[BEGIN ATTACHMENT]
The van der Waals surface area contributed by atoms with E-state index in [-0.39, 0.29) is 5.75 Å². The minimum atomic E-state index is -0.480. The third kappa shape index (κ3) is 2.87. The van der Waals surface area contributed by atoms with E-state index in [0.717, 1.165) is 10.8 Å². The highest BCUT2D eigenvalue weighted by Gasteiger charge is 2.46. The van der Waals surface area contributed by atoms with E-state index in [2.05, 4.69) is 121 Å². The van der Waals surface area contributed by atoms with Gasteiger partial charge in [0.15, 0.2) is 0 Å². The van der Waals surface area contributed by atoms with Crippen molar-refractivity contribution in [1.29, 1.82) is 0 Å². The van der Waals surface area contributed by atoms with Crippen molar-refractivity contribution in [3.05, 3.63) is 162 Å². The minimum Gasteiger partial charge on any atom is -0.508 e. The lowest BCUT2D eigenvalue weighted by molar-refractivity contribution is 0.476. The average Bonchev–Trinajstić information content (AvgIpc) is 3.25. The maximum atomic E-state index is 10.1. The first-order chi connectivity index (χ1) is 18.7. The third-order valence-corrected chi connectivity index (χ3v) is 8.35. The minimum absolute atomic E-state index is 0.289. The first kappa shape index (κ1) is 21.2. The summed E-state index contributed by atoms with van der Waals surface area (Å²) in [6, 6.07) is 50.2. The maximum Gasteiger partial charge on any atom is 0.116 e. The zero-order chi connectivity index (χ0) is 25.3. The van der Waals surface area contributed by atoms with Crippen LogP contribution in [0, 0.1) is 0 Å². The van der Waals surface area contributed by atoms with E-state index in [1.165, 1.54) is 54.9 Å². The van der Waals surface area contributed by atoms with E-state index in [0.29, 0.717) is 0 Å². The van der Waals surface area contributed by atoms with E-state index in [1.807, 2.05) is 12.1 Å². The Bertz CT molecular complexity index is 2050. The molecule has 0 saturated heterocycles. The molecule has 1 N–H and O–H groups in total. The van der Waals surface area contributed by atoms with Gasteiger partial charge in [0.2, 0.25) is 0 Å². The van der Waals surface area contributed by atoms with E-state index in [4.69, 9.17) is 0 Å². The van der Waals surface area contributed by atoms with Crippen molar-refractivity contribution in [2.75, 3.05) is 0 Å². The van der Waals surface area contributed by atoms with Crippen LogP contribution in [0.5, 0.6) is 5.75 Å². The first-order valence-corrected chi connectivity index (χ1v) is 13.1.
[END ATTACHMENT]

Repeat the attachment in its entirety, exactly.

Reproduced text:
The van der Waals surface area contributed by atoms with E-state index in [-0.39, 0.29) is 5.75 Å². The minimum atomic E-state index is -0.480. The third kappa shape index (κ3) is 2.87. The van der Waals surface area contributed by atoms with E-state index in [0.717, 1.165) is 10.8 Å². The highest BCUT2D eigenvalue weighted by Gasteiger charge is 2.46. The van der Waals surface area contributed by atoms with E-state index in [2.05, 4.69) is 121 Å². The van der Waals surface area contributed by atoms with Gasteiger partial charge in [0.15, 0.2) is 0 Å². The van der Waals surface area contributed by atoms with Crippen molar-refractivity contribution in [1.29, 1.82) is 0 Å². The van der Waals surface area contributed by atoms with Crippen molar-refractivity contribution in [3.05, 3.63) is 162 Å². The minimum Gasteiger partial charge on any atom is -0.508 e. The lowest BCUT2D eigenvalue weighted by molar-refractivity contribution is 0.476. The average Bonchev–Trinajstić information content (AvgIpc) is 3.25. The maximum atomic E-state index is 10.1. The first-order chi connectivity index (χ1) is 18.7. The third-order valence-corrected chi connectivity index (χ3v) is 8.35. The minimum absolute atomic E-state index is 0.289. The first kappa shape index (κ1) is 21.2. The summed E-state index contributed by atoms with van der Waals surface area (Å²) in [6, 6.07) is 50.2. The maximum Gasteiger partial charge on any atom is 0.116 e. The zero-order chi connectivity index (χ0) is 25.3. The van der Waals surface area contributed by atoms with Crippen LogP contribution in [0, 0.1) is 0 Å². The van der Waals surface area contributed by atoms with E-state index in [1.165, 1.54) is 54.9 Å². The van der Waals surface area contributed by atoms with E-state index in [0.29, 0.717) is 0 Å². The van der Waals surface area contributed by atoms with E-state index in [1.807, 2.05) is 12.1 Å². The Bertz CT molecular complexity index is 2050. The molecule has 0 saturated heterocycles. The molecule has 1 N–H and O–H groups in total. The van der Waals surface area contributed by atoms with Gasteiger partial charge in [0.2, 0.25) is 0 Å². The van der Waals surface area contributed by atoms with E-state index in [4.69, 9.17) is 0 Å². The van der Waals surface area contributed by atoms with Crippen molar-refractivity contribution in [2.75, 3.05) is 0 Å². The van der Waals surface area contributed by atoms with Crippen LogP contribution in [0.5, 0.6) is 5.75 Å². The first-order valence-corrected chi connectivity index (χ1v) is 13.1.